- The Washington Times - Monday, October 29, 2001

The phones aren't ringing like they usually do at area travel agencies. Since the Sept. 11 terrorist attacks that destroyed New York City's World Trade Center and left a gaping hole in the Pentagon, companies are drastically cutting back on business travel and more people are replacing leisure travel with at-home family activities.

That's bad news for travel agents who rely on worldly travelers for revenue.

"It's been very difficult," says Helena Koenig, owner of the Ticket Counter in Chevy Chase. "We're just not getting new significant bookings."

The travel and tourism industry from hotels and restaurants to airlines and travel agents has taken a huge hit, perhaps more so than any other industry since the attacks. Americans are still reluctant to travel, some fearing their security and others concerned about getting stranded away from home in the event of another attack.

The American Society of Travel Agents estimates that, in the four weeks after the attacks, the industry lost $1.36 billion in business from a dramatic drop in bookings for flights, hotel rooms, car rentals and cruises.

ASTA projects that the travel agency industry will lose $4.4 billion through December 2002.

Those losses, and potential losses, are heaped on to an industry that was already suffering prior to Sept. 11. The travel industry has been hit hard in recent years from declining business travel, the growth of online booking and a general slowdown in the economy.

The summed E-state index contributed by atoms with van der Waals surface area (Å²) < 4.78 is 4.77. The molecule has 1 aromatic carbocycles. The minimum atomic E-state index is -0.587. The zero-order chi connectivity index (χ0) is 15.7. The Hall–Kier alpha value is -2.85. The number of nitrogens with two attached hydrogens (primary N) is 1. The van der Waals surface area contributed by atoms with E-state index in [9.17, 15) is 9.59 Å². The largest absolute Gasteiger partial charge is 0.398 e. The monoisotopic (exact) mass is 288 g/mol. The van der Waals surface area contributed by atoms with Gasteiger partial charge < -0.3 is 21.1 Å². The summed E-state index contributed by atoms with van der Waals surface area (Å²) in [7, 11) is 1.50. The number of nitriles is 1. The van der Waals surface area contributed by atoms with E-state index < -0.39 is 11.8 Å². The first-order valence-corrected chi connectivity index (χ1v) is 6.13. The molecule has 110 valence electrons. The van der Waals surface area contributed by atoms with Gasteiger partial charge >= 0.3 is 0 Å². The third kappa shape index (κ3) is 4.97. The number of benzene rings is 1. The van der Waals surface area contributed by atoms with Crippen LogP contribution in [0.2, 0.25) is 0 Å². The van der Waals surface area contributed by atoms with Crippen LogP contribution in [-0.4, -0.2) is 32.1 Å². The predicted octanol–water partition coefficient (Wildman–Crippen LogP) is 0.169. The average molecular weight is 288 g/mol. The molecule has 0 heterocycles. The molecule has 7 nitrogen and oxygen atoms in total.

In the wake of the Sept 11 terrorist attacks, the industry is turning to the government for help.

Travel agency officials are asking for financial assistance in the form of low-interest or no-interest loans totaling as much as $4 billion in an effort to stabilize the industry and give cash back to the financially strapped agencies. The loans, which would be determined based on an agency's sales prior to Sept. 11, would be used to cover revenue lost and unpaid bills since the attacks.

Travel agents, however, will have to get in line.

A flurry of industries including airlines, insurance and the U.S. Postal Service have asked for billions of dollars in financial aid from the government. The nation's airlines won a $15 billion package, including cash and loan guarantees, to help them get back on their feet.

Not everyone thinks the government should bail out the travel agencies.

"Why bail out a sinking ship?" asks Mike Boyd, president of the Boyd Group, a Colorado-based airline consulting and research firm. "What's next, the bagel guy down the street?"